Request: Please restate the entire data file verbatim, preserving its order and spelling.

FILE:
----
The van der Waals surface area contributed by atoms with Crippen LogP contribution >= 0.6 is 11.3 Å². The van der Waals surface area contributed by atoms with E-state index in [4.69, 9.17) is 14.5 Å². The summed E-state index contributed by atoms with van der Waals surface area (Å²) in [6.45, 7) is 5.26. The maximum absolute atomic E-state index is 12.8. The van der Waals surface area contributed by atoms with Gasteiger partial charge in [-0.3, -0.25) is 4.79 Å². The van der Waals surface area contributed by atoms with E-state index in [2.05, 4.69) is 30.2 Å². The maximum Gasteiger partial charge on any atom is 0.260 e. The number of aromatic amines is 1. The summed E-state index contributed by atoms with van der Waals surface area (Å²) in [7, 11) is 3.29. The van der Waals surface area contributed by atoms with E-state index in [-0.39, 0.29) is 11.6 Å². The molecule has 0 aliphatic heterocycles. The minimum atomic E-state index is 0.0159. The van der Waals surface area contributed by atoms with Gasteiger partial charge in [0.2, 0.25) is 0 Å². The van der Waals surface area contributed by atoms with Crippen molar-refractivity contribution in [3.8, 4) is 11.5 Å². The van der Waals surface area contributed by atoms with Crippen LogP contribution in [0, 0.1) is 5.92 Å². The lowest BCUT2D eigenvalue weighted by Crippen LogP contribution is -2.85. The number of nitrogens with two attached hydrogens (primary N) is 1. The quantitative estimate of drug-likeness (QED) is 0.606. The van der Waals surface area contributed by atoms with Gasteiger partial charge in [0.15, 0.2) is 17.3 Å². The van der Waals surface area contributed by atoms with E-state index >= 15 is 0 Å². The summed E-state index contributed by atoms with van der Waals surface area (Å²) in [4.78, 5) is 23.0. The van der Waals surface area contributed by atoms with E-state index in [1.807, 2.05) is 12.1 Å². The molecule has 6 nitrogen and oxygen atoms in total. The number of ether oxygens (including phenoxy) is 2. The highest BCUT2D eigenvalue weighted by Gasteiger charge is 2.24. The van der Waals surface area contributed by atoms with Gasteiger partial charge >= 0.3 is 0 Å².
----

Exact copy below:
The van der Waals surface area contributed by atoms with Crippen LogP contribution >= 0.6 is 11.3 Å². The van der Waals surface area contributed by atoms with E-state index in [4.69, 9.17) is 14.5 Å². The summed E-state index contributed by atoms with van der Waals surface area (Å²) in [6.45, 7) is 5.26. The maximum absolute atomic E-state index is 12.8. The van der Waals surface area contributed by atoms with Gasteiger partial charge in [-0.3, -0.25) is 4.79 Å². The van der Waals surface area contributed by atoms with E-state index in [2.05, 4.69) is 30.2 Å². The maximum Gasteiger partial charge on any atom is 0.260 e. The number of aromatic amines is 1. The summed E-state index contributed by atoms with van der Waals surface area (Å²) in [7, 11) is 3.29. The van der Waals surface area contributed by atoms with E-state index in [-0.39, 0.29) is 11.6 Å². The molecule has 0 aliphatic heterocycles. The minimum atomic E-state index is 0.0159. The van der Waals surface area contributed by atoms with Gasteiger partial charge in [0.2, 0.25) is 0 Å². The van der Waals surface area contributed by atoms with Crippen molar-refractivity contribution in [3.8, 4) is 11.5 Å². The van der Waals surface area contributed by atoms with Crippen LogP contribution in [0, 0.1) is 5.92 Å². The lowest BCUT2D eigenvalue weighted by Crippen LogP contribution is -2.85. The number of nitrogens with two attached hydrogens (primary N) is 1. The quantitative estimate of drug-likeness (QED) is 0.606. The van der Waals surface area contributed by atoms with Gasteiger partial charge in [0.15, 0.2) is 17.3 Å². The van der Waals surface area contributed by atoms with E-state index >= 15 is 0 Å². The summed E-state index contributed by atoms with van der Waals surface area (Å²) in [4.78, 5) is 23.0. The van der Waals surface area contributed by atoms with E-state index in [1.807, 2.05) is 12.1 Å². The molecule has 6 nitrogen and oxygen atoms in total. The number of ether oxygens (including phenoxy) is 2. The highest BCUT2D eigenvalue weighted by Gasteiger charge is 2.24. The van der Waals surface area contributed by atoms with Gasteiger partial charge >= 0.3 is 0 Å².